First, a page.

0x00 = SCSI_ADSENSE_NO_SENSE 0x02 = SCSI_ADSENSE_NO_SEEK_COMPLETE 0x04 = SCSI_ADSENSE_LUN_NOT_READY 0x0C = SCSI_ADSENSE_WRITE_ERROR 0x14 = SCSI_ADSENSE_TRACK_ERROR 0x15 = SCSI_ADSENSE_SEEK_ERROR 0x17 = SCSI_ADSENSE_REC_DATA_NOECC 0x18 = SCSI_ADSENSE_REC_DATA_ECC 0x20 = SCSI_ADSENSE_ILLEGAL_COMMAND 0x21 = SCSI_ADSENSE_ILLEGAL_BLOCK 0x24 = SCSI_ADSENSE_INVALID_CDB 0x25 = SCSI_ADSENSE_INVALID_LUN 0x27 = SCSI_ADSENSE_WRITE_PROTECT 0x28 = SCSI_ADSENSE_MEDIUM_CHANGED 0x29 = SCSI_ADSENSE_BUS_RESET 0x2E = SCSI_ADSENSE_INSUFFICIENT_TIME_FOR_OPERATION 0x30 = SCSI_ADSENSE_INVALID_MEDIA 0x3a = SCSI_ADSENSE_NO_MEDIA_IN_DEVICE 0x3b = SCSI_ADSENSE_POSITION_ERROR 0x5a = SCSI_ADSENSE_OPERATOR_REQUEST 0x5d = SCSI_ADSENSE_FAILURE_PREDICTION_THRESHOLD_EXCEEDED 0x64 = SCSI_ADSENSE_ILLEGAL_MODE_FOR_THIS_TRACK 0x6f = SCSI_ADSENSE_COPY_PROTECTION_FAILURE 0x73 = SCSI_ADSENSE_POWER_CALIBRATION_ERROR 0x80 = SCSI_ADSENSE_VENDOR_UNIQUE 0xA0 = SCSI_ADSENSE_MUSIC_AREA 0xA1 = SCSI_ADSENSE_DATA_AREA 0xA7 = SCSI_ADSENSE_VOLUME_OVERFLOW
The additional sense code qualifier is located in the fifth byte in line “0038” at offset 003C and has a value of 00. It is 00 in this example, so it does not apply for the specified ASC. This list of additional sense code qualifiers for each sense code is too large to include in this article. Please view SCSI.H in the DDK for more information.
Note All ASC and ASCQ values above 0x80 are vendor specific and are not documented in the SCSI specification or Microsoft DDK. Please refer to the hardware vendor.
The Command Descriptor Block (CDB) parametersThe CDB starts at the line with an offset of ‘0040’:
0040: 2a 60 0a 82 75 29 00 00The bytes at offset 0x40 represent the CDB code, the bytes from offset 0x43 to 0x46 represent the starting sector, and offset 0x47 to 0x49 represent the number of sectors involved in the operation.
0048: 80 00
Note The CDB data section is not in the little-endian format, therefore the bytes should not be flipped. Be careful when you decode this section because the format is different than earlier sections.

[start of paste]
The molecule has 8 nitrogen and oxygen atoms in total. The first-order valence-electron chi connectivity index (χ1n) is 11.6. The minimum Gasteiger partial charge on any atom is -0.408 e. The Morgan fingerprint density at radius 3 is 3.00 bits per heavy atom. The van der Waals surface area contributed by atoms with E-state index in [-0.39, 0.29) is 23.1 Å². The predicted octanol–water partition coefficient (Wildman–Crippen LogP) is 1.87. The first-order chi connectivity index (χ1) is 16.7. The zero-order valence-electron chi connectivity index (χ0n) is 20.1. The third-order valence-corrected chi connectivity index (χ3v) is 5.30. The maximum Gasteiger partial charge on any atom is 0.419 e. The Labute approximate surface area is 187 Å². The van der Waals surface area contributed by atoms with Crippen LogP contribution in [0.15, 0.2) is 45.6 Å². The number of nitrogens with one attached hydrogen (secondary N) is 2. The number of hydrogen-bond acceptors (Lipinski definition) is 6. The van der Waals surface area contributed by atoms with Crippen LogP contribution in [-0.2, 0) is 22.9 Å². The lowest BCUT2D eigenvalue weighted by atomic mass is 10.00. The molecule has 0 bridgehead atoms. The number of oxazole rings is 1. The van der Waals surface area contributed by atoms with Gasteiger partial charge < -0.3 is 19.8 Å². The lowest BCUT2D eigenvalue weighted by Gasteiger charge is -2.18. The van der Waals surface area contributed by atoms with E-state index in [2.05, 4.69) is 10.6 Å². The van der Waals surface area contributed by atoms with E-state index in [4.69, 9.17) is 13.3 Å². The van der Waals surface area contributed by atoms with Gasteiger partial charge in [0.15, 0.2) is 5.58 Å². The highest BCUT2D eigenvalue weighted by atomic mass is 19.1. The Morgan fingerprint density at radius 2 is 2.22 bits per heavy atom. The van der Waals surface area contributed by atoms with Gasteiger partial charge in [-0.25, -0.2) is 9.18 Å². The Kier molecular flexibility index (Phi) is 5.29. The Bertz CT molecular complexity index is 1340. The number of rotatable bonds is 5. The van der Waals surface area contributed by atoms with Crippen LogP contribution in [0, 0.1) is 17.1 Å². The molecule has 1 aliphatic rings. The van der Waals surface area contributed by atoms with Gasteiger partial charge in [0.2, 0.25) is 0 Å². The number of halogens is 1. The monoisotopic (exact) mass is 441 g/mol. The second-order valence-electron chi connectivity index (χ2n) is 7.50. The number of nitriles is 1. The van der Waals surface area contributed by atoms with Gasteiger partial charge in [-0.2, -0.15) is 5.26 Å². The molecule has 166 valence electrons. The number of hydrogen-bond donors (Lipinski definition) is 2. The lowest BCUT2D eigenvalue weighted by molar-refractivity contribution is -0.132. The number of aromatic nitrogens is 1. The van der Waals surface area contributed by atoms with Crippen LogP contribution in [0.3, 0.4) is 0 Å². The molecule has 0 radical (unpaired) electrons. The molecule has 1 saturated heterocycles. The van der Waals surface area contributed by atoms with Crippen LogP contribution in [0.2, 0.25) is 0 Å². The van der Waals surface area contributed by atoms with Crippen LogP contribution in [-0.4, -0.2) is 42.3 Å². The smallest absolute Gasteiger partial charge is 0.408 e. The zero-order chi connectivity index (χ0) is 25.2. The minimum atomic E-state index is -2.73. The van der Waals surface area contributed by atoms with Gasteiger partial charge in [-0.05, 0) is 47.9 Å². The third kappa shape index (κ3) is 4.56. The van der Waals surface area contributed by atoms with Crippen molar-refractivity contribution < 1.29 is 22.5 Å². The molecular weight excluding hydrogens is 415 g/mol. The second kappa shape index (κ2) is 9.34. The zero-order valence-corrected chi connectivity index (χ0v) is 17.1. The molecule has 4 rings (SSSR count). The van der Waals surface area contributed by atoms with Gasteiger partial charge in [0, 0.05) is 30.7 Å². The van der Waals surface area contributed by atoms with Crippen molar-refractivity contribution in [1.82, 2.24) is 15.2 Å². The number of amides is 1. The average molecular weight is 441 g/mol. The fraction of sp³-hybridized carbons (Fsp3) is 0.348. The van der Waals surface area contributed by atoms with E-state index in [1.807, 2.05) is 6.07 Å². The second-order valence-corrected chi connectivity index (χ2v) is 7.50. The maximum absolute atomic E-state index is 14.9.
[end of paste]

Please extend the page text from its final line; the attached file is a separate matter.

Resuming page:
0x2a = Write request
0x0a827529 = The starting sector
0x0080 = The number of sectors
SCSI CDB Codes: (from SCSI.H)
0x00 = SCSIOP_TEST_UNIT_READY 0x01 = SCSIOP_REZERO_UNIT 0x01 = SCSIOP_REWIND 0x02 = SCSIOP_REQUEST_BLOCK_ADDR 0x03 = SCSIOP_REQUEST_SENSE 0x04 = SCSIOP_FORMAT_UNIT 0x05 = SCSIOP_READ_BLOCK_LIMITS 0x07 = SCSIOP_REASSIGN_BLOCKS 0x07 = SCSIOP_INIT_ELEMENT_STATUS 0x08 = SCSIOP_READ6 0x08 = SCSIOP_RECEIVE 0x0A = SCSIOP_WRITE6 0x0A = SCSIOP_PRINT 0x0A = SCSIOP_SEND 0x0B = SCSIOP_SEEK6 0x0B = SCSIOP_TRACK_SELECT 0x0B = SCSIOP_SLEW_PRINT 0x0C = SCSIOP_SEEK_BLOCK 0x0D = SCSIOP_PARTITION 0x0F = SCSIOP_READ_REVERSE 0x10 = SCSIOP_WRITE_FILEMARKS 0x10 = SCSIOP_FLUSH_BUFFER 0x11 = SCSIOP_SPACE 0x12 = SCSIOP_INQUIRY 0x13 = SCSIOP_VERIFY6 0x14 = SCSIOP_RECOVER_BUF_DATA 0x15 = SCSIOP_MODE_SELECT 0x16 = SCSIOP_RESERVE_UNIT 0x17 = SCSIOP_RELEASE_UNIT 0x18 = SCSIOP_COPY 0x19 = SCSIOP_ERASE 0x1A = SCSIOP_MODE_SENSE 0x1B = SCSIOP_START_STOP_UNIT 0x1B = SCSIOP_STOP_PRINT 0x1B = SCSIOP_LOAD_UNLOAD 0x1C = SCSIOP_RECEIVE_DIAGNOSTIC 0x1D = SCSIOP_SEND_DIAGNOSTIC 0x1E = SCSIOP_MEDIUM_REMOVAL 0x23 = SCSIOP_READ_FORMATTED_CAPACITY 0x25 = SCSIOP_READ_CAPACITY 0x28 = SCSIOP_READ 0x2A = SCSIOP_WRITE 0x2B = SCSIOP_SEEK 0x2B = SCSIOP_LOCATE 0x2B = SCSIOP_POSITION_TO_ELEMENT 0x2E = SCSIOP_WRITE_VERIFY 0x2F = SCSIOP_VERIFY 0x30 = SCSIOP_SEARCH_DATA_HIGH 0x31 = SCSIOP_SEARCH_DATA_EQUAL 0x32 = SCSIOP_SEARCH_DATA_LOW 0x33 = SCSIOP_SET_LIMITS 0x34 = SCSIOP_READ_POSITION 0x35 = SCSIOP_SYNCHRONIZE_CACHE 0x39 = SCSIOP_COMPARE 0x3A = SCSIOP_COPY_COMPARE 0x3B = SCSIOP_WRITE_DATA_BUFF 0x3C = SCSIOP_READ_DATA_BUFF 0x40 = SCSIOP_CHANGE_DEFINITION 0x42 = SCSIOP_READ_SUB_CHANNEL 0x43 = SCSIOP_READ_TOC 0x44 = SCSIOP_READ_HEADER 0x45 = SCSIOP_PLAY_AUDIO 0x46 = SCSIOP_GET_CONFIGURATION 0x47 = SCSIOP_PLAY_AUDIO_MSF 0x48 = SCSIOP_PLAY_TRACK_INDEX 0x49 = SCSIOP_PLAY_TRACK_RELATIVE 0x4A = SCSIOP_GET_EVENT_STATUS 0x4B = SCSIOP_PAUSE_RESUME 0x4C = SCSIOP_LOG_SELECT 0x4D = SCSIOP_LOG_SENSE 0x4E = SCSIOP_STOP_PLAY_SCAN 0x51 = SCSIOP_READ_DISK_INFORMATION 0x52 = SCSIOP_READ_TRACK_INFORMATION 0x53 = SCSIOP_RESERVE_TRACK_RZONE 0x54 = SCSIOP_SEND_OPC_INFORMATION 0x55 = SCSIOP_MODE_SELECT10 0x5A = SCSIOP_MODE_SENSE10 0x5B = SCSIOP_CLOSE_TRACK_SESSION 0x5C = SCSIOP_READ_BUFFER_CAPACITY 0x5D = SCSIOP_SEND_CUE_SHEET 0x5E = SCSIOP_PERSISTENT_RESERVE_IN 0x5F = SCSIOP_PERSISTENT_RESERVE_OUT 0xA0 = SCSIOP_REPORT_LUNS 0xA1 = SCSIOP_BLANK 0xA3 = SCSIOP_SEND_KEY 0xA4 = SCSIOP_REPORT_KEY 0xA5 = SCSIOP_MOVE_MEDIUM 0xA6 = SCSIOP_LOAD_UNLOAD_SLOT 0xA6 = SCSIOP_EXCHANGE_MEDIUM 0xA7 = SCSIOP_SET_READ_AHEAD 0xAD = SCSIOP_READ_DVD_STRUCTURE 0xB5 = SCSIOP_REQUEST_VOL_ELEMENT 0xB6 = SCSIOP_SEND_VOLUME_TAG 0xB8 = SCSIOP_READ_ELEMENT_STATUS 0xB9 = SCSIOP_READ_CD_MSF 0xBA = SCSIOP_SCAN_CD 0xBB = SCSIOP_SET_CD_SPEED 0xBC = SCSIOP_PLAY_CD 0xBD = SCSIOP_MECHANISM_STATUS 0xBE = SCSIOP_READ_CD 0xBF = SCSIOP_SEND_DVD_STRUCTURE 0xE7 = SCSIOP_INIT_ELEMENT_RANGE
Article ID: 244780 - Last Review: June 10, 2011 - Revision: 22.1